Mobile 360 LATAM, Discussing the Issues That Matters to the Industry the Most

This year LATAM Mobile 360 was held in Buenos Aires, Argentina. It brought together more than 1,000 participants from all over Latin America, making it the biggest event in the LATAM telecommunication industry of the year.  As the G20 was held just prior in Argentina, digital and women’s inclusion were both discussed in a few sessions.

LATAM Mobile 360 brings together regulators, carriers, and technology providers to discuss important industry topics. The main themes discussed during the event pivoted around the future of the telecommunications business, IoT, 5G, cybersecurity, and new technologies such as AI, VR, etc. There was also a space, called 4YFN, aimed to connect start-ups, investors and companies, acknowledging that startups might be in the best position to provide adequate content for the local users.

Operator-Carrier Business Model Changes

Much of the discussion pivoted around how operators’ business models are changing. Increasing competition, changes in the ecosystem, and the need for new business models are among the top topics discussed throughout the conference. Telecommunication industry margins are getting tighter, and this is forcing operators to change the way they are doing business.

One regional operator admitted that operators are still working in an “analog” era when they should be migrating to “digital”. However, this condition could characterize many of the operators in LATAM. Changing this would require a great deal of resources but carriers are not yet ready to do so.

Most operators did not give clear guidance about when they plan to launch 5G. The reason behind the lack of visibility is that 5G needs to be funded by 4G, and the current 4G technology network investment has not yet paid off. The boldest statement was from Telefonica who plans to start commercializing 5G technology after 2021.

Regulatory Concerns

Regulators are gearing up for IoT and 5G technology, they were both big topics of the conference. For example, Argentina has just allocated the 900 Mhz frequency to be used as a none licensed network. It will provide internet access for small towns with populations under 10,000 people. This spectrum is intended to help connect the unconnected.

There has been a lot of discussion in the region regarding municipal level bureaucracy to set up antenna sites. Many municipalities in the region are imposing a great deal of red tape that has long drawn complaints from operators. These municipalities see operators as an opportunity to collect extra money from, while operators are urged to fulfill regulatory required coverage. To help in this situation, some central governments have imposed a mechanism to decrease the local bureaucracy. For example, the Colombian national government in 2009 approved a law that obliges local authorities (of 1200 municipalities) to help the network deployment effort. However, the results of the law has been lackluster.

Regulators acknowledge the need to manage new technologies, such as AI, blockchain, robotics, cryptocurrency, etc. The Colombian regulator admitted that they usually have an ex-post approach, rather than ahead of the technology. Most LATAM markets have a digital regulatory agenda, but some markets such as Chile are ahead of all the other countries in LATAM.  Chile has been actively working on regulations that would bring more certainty to those seeking to invest new technologies for example.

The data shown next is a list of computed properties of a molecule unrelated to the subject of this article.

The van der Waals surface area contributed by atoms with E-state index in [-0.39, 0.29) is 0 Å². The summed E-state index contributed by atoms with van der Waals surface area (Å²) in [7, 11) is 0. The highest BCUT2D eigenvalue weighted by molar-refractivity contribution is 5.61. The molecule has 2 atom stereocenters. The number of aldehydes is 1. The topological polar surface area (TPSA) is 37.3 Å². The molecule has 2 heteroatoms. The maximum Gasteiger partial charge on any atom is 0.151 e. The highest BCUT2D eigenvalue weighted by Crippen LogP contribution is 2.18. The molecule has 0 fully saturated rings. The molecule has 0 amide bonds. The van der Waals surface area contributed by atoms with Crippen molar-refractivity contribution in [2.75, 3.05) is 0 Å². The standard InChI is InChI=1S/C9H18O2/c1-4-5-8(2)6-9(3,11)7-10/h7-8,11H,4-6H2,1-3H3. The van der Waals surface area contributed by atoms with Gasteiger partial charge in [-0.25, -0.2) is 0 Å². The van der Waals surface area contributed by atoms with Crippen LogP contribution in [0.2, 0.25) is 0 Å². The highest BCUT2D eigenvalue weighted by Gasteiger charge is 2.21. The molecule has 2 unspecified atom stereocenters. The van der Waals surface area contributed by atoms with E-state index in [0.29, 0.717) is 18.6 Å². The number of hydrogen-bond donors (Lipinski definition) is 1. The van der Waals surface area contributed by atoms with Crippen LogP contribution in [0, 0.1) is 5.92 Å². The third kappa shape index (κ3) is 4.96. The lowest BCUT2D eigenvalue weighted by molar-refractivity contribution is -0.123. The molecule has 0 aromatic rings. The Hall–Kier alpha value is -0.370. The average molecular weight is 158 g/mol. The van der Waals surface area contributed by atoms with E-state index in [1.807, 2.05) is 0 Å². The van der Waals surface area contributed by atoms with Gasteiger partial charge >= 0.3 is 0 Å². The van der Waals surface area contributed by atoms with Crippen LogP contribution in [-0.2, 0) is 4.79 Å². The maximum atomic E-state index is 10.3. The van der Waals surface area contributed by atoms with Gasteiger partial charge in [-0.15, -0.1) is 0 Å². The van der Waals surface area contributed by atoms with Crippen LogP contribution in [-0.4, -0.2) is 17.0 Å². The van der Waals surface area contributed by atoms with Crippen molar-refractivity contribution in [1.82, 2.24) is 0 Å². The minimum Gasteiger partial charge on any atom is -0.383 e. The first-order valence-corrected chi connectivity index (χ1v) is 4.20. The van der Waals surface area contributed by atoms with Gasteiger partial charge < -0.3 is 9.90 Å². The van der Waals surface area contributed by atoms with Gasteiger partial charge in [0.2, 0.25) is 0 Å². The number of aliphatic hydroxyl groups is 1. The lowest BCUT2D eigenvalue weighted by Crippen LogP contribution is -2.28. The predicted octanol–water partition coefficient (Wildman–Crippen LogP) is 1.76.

Red Hot Issues

Cybersecurity was another important discussion topic. According to the mega-operators, America Movil and Telefonica, LATAM’s internet usage growth is similar to that of other geographic areas. This usage requires more security to protect all data exchanges.  However, most of the LATAM companies are not spending enough on security, as it is sometimes difficult to convince the CFO of the ROI (Return on Investment) of such investment.

When discussing Emerging Technology Opportunities, Claro’s Argentina CEO said “In LATAM we adopt trends, we do not set the trends. Its success depends on who is launching it more successfully.”    This phrase can summarize the LATAM market when it comes to adopting new technology. For many markets, the major roadblock is the exchange rate instability. Sometimes it is too expensive to adopt new technology, other times the exchange rate changes sharply between the time a new technology project is set up, to the time the tech gets launched.

The conference also showcased new global platform companies that are seeking to enter the region, such as Pundi, a cryptocurrency company which showcased the first blockchain call in LATAM. Local entrepreneurs that are currently serving the local market are also beginning to expand their presence in the global market.

Another major subject that continues to stand out was the high tax burden in many LATAM markets. This was a major complaint among most businesses, as in markets such as Argentina or Brazil, taxes represent more than 30% of the overall telecommunication spending cost.  This tax load has an impact on the affordability of telecommunication products and services for the end user.

Despite all the issues mentioned above, LATAM is still a very attractive region to those who are seeking iinvestmentopportunities. According to GSMA, there is still a $5.7bn operator revenue growth opportunity for the region. Recent political and economic instability has placed the region behind most others in updating its technology.  However, it is still working to catch up.